It should be noted that in Püertagœ, each ring has its own Town Crier, with a small stage to help elevate the crier above the crowd. In Püertagœ it is the closest one can get to achieve fame and fortune akin to one of the 12 through work, service and dedication without necessarily serving those with money. However, the First Ring crier reports to each estate every morning, if requested, as some families have their own eyes and ears around the countryside. Another tidbit is that ZàÞça usually employs Town Criers during high season. However, it is not uncommon for some affluent families that stay there throughout the year to employ a personal one to keep them apprised of major events.

We cannot impress upon you enough just how sought after the job of Town Crier is. People can strive their entire lives for this position. This is a dream job, and if achieved, you just won the lottery.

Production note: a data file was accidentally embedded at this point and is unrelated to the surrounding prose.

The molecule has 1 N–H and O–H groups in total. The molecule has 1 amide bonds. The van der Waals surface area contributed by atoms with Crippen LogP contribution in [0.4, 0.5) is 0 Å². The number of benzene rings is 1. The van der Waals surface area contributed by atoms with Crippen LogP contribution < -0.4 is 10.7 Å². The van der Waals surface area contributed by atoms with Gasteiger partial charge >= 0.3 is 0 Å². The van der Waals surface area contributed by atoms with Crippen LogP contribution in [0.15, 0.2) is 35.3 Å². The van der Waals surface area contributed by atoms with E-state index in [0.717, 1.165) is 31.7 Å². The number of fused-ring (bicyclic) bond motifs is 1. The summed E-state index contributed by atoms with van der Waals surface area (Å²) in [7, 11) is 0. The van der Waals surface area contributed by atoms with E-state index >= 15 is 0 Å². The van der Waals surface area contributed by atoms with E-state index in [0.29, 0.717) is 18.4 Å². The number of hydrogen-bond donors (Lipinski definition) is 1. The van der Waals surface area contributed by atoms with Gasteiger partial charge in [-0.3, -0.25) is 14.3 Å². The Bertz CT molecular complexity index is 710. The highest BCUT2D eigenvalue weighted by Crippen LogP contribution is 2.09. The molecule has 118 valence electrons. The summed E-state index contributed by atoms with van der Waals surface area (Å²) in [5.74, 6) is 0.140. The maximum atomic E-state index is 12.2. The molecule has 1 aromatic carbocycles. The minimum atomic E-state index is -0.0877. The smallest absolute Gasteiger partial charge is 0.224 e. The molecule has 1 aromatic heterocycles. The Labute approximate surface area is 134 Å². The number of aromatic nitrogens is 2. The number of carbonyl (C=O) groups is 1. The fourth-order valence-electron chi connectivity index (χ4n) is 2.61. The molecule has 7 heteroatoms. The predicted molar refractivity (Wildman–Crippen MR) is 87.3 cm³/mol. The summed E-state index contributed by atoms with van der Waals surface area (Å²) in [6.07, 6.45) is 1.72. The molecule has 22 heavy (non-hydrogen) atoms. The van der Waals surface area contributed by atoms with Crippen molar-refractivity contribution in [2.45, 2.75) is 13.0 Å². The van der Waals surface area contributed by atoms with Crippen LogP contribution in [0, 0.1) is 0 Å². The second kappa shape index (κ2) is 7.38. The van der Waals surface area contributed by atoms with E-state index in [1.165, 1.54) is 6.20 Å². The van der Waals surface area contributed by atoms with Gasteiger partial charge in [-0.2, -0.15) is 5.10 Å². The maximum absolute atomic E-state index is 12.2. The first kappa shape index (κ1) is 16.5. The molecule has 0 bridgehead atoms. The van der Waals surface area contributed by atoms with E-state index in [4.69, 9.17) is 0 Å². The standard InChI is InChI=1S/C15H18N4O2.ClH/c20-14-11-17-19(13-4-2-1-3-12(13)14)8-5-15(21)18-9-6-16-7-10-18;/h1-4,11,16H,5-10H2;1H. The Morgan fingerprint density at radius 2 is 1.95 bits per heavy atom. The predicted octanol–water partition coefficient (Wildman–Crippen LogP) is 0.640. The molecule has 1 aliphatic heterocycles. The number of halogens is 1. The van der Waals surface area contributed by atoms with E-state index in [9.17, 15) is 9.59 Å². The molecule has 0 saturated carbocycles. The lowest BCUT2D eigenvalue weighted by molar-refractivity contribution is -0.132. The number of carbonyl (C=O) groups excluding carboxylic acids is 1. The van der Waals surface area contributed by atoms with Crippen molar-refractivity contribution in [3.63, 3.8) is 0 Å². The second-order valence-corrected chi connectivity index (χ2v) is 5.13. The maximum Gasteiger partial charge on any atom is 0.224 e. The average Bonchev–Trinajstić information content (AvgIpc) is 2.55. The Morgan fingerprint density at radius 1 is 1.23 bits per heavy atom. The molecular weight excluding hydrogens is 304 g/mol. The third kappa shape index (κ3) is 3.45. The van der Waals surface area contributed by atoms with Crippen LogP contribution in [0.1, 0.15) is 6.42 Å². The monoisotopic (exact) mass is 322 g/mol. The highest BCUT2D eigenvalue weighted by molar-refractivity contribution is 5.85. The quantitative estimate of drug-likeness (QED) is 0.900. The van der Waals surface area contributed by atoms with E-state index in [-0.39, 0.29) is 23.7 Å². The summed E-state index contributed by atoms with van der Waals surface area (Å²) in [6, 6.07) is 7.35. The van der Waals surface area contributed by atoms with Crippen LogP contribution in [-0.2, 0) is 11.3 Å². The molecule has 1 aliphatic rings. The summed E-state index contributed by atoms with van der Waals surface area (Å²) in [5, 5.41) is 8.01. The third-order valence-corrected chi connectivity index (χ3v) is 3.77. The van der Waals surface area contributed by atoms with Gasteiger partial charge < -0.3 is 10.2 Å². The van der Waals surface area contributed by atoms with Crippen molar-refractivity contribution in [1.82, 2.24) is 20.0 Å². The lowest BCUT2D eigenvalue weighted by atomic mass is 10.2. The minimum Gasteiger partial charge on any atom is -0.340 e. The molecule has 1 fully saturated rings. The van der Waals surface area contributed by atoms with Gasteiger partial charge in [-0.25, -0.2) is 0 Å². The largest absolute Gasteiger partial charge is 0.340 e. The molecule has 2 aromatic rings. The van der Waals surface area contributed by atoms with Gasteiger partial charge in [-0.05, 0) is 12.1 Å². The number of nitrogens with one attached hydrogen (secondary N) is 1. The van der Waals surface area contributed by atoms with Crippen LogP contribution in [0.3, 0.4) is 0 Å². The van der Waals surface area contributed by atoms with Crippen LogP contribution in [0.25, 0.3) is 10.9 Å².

Lamp Lighter
Püertagœ only

With Püertagœ ever growing population, and its towering rings to ensure the safety of its citizens, there is a very specific job of this metropolis that needs to be done ever Hour of Mirzum, and that is lighting the 'lamps.'

Thousands of candles are hung throughout the Rings providing light above to the streets below. Each Ring has a team of Lamp Lighters and are tasked with keeping the streets aglow through true night. Some members are military recruits looking for extra credits to advance in the Ranks, and some are mere lamp lighters with basic training in case they see anything untoward during their rounds.

Not only does it give a sense of safety to the populous, it helps legitimate night patrols with catching criminals.

Plasterwork is viewed as an art form and therefore considered as a branch